I’m a mother, so I write of mothering, but the same is true of fathering. I know that Kevin struggles sometimes, working to provide, squinting to see God working right there in the office. He spends hours there, away from us, keyboard keys clicking beneath his fingers, a phone pressed to his ear. Clients push deadlines, murmuring—sometimes grumpily—about testing, fixes, expectations. It’s hard for him not to feel, even as he gives thanks for the gifts, that all of his truly important is elsewhere. He feels buried sometimes too. It’s hard to see, sitting there in front of a computer, that his work is Kingdom work, that he is everything our children know of Father. I know. I know his job is hard. I know he sometimes forgets that his smile, his laughter are the window through which they see the Father’s delight in them; that his embrace is the feel of God’s arms; that his strength, his gentle wisdom, his firm justice and all that tearful loving are their best view of God’s heart. So many of the answers to the questions they’ll have are already there, wrapped up in his fathering.
My work, too, is Kingdom work. I am a window through which my children see Christ. They watch me to see what it means to live in close fellowship with God, they listen to hear me speak His words instead of my own. All the Bible study in the world will not introduce Christ like a surrendered life. So frequently I forget that, my eyes solidly fixed on the desert sand.
Parenting is sacred, holy business. The most important moments fill our arms with children, not things. Mothers and fathers are creatives, sculpting identities out of God-birthed clay, framing life between our hands so that our children can see. For a time, these hands may touch a thousand perishable things, but what matters more is the fiery power He blows into our hearts, the way He moves and uses the same hands, the imperishable seal of eternity. He has equipped us with His strength and His voice, and a calling to breathe life and truth and blessing. We must not allow the details to distract us from the truth.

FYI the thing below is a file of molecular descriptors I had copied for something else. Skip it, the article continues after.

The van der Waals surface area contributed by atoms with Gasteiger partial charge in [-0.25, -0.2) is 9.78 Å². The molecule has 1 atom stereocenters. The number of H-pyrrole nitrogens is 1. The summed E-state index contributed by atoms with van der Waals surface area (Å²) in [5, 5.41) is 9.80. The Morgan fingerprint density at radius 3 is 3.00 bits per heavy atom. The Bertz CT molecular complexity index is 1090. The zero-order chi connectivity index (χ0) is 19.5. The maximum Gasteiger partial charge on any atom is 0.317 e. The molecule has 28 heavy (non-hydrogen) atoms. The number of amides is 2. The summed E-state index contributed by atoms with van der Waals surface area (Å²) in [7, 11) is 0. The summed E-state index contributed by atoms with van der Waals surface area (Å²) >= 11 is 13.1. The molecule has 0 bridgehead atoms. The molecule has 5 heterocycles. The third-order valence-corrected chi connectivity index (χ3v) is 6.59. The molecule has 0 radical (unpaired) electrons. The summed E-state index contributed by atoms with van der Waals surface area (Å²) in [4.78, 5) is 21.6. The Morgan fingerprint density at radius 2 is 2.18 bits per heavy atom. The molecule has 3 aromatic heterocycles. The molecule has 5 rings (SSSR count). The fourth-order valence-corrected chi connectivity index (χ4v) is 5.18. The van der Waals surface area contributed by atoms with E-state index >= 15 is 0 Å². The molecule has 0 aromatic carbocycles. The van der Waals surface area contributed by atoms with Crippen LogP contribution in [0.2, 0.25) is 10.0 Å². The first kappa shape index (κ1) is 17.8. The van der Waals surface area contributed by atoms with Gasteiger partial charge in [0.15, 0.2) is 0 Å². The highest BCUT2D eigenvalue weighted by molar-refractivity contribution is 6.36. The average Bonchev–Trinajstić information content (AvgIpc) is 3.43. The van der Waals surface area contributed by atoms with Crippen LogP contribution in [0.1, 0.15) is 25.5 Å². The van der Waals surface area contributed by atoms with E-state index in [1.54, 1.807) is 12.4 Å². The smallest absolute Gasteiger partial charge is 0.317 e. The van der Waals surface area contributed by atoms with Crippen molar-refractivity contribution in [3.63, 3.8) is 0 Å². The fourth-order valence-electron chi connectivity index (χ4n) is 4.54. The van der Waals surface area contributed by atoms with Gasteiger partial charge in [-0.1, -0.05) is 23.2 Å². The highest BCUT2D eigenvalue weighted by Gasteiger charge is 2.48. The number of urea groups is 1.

I thought of this driving my children to the church building Wednesday night, gripping the wheel, all the hurry sitting hard on my shoulders. The kids eat supper there before Bible study. I did not yet know that my diabetic children had both left their insulin and supplies behind us at home, and already I wanted to turn the car around. Not a single Wednesday comes when I feel ready for the burying. The Enemy heaves the shovel harder every time we choose to live as those granted indestructible lives. And dying to self hurts.
But I gripped the wheel, pressing on, humming along to MercyMe, some of the words tumbling out of my mouth in earnest,
We sing, Holy, the only uncreated One
Holy, the Light that was before the sun
And even when the stars have left the sky
Even when the earth is shaken